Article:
Ten years ago, I was driving in my faithful Toyota truck. I was almost in Tullahoma when I switched the radio on. The radio was tuned to my usual morning radio show. It was one of those “comic and sideshow” teams out of Nashville. They were usually pretty funny guys, but I can’t recall the names now. When I heard them talking about the World Trade Center in such hyperbolic terms, I actually thought they were pulling a radio prank. I was out of the countryside and into Tullahoma proper before I realized that it was no joke.
Writing a story of social apocalypse has been a real eye opener. I started the story as my own personal venting of my frustration with the apparent inability of our country to function. I see an endless parade of talking heads spouting about the solution to this and that, and wonder why they don’t seem to be able to do the math.
Going in, I thought I had read my way through most of the apocalyptic books on the planet. There are a million approaches. Some are philosophical, some are dire warnings, and some are simple gratuitous violence in a world where the cops have all conveniently disappeared. I was wrong.
Thanks to the help of some of my readers, I’ve learned that post-apocalypse, or PA, is a genre unto itself. Before my enlightenment, I thought it was at best, a dusty corner of the science fiction genre. Not so. Then, I learned that there is a metric ton of it out there.
It’s a good thing. Why is it good that anyone would spend time digging through the worst possible outcome of events? My idea is simple. Maybe you’ve heard it before. Change is the only constant. We Americans are fortunate to live in a country of remarkable stability and prosperity. I can hear you saying, “Prosperity? Look around, dude!”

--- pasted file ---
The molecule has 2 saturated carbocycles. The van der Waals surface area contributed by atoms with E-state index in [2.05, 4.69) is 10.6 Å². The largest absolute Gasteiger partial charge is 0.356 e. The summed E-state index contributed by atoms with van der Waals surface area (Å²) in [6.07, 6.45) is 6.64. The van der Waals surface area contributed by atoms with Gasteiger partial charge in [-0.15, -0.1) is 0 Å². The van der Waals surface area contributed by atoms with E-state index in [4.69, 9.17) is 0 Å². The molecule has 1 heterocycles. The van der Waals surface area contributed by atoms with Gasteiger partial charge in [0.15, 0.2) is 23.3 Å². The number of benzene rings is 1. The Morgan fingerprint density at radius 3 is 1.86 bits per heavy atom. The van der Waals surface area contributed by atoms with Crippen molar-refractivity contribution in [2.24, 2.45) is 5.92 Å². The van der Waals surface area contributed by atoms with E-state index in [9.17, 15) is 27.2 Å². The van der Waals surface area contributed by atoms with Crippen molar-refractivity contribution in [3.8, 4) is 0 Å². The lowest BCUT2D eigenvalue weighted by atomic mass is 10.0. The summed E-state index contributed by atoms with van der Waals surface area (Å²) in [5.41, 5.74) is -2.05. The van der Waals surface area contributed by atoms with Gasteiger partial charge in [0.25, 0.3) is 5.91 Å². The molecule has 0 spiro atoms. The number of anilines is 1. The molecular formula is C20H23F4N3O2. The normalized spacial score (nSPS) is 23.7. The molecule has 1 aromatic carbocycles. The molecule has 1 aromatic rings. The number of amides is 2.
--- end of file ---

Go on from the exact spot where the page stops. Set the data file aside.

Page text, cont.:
To that I say, “My point exactly.” Here we are, after several years of lifestyle shifting economic troubles, a week after the longest political posturing argument about not solving an obvious chronic problem, and one day after having our national credit rating lowered to an abysmal AA+ after… What, ninety-five years of being the biggest kind on the economic block. Because our economy is a thing of fantasy, albeit one that we generally agree upon, the interesting aspect to watch is not so much the ludicrous numbers. It’s the attitude of all of us who are afflicted by the fantasy.
Middle class Americans always worry. We worry about getting kids to school on time. We worry about our pets. We worry about our 401(k). We worry about keeping up with the Jones’s. In the grand scheme of things, we worry about trivia. What we don’t worry about is finding a cabbage and a potato for our next meal. We don’t worry about freezing to death. We don’t worry about walking to school, barefoot in the snow, uphill both ways.
But the storm clouds of change build on the horizon. A short look at history shows us to be a young and special experiment, but it doesn’t not show us any reason to think that it automatically lasts forever. We either get it right, manage our system with care, or we have a virtual guarantee that someday, historians will argue over how we failed.
Maybe we do have deeper, more significant worries. Maybe those worries are born of the sad pairing of a loss of faith and a loss of true leadership. Maybe we watch the news every day and wonder if our time of stable prosperity and convenience is at risk for the first time in generations. Maybe that’s the reason why the PA genre is thriving.
What’s the worst that can happen? How bad can it get? Perhaps not so bad. Perhaps we will continue to hold our imaginary system together with string and duct tape while our leadership argues about which group of like-minded politicians to blame. But if not, we can all dive into the world of post-apocalyptic fiction and see what’s in store.
Here’s an example of the hidden genre that I enjoyed.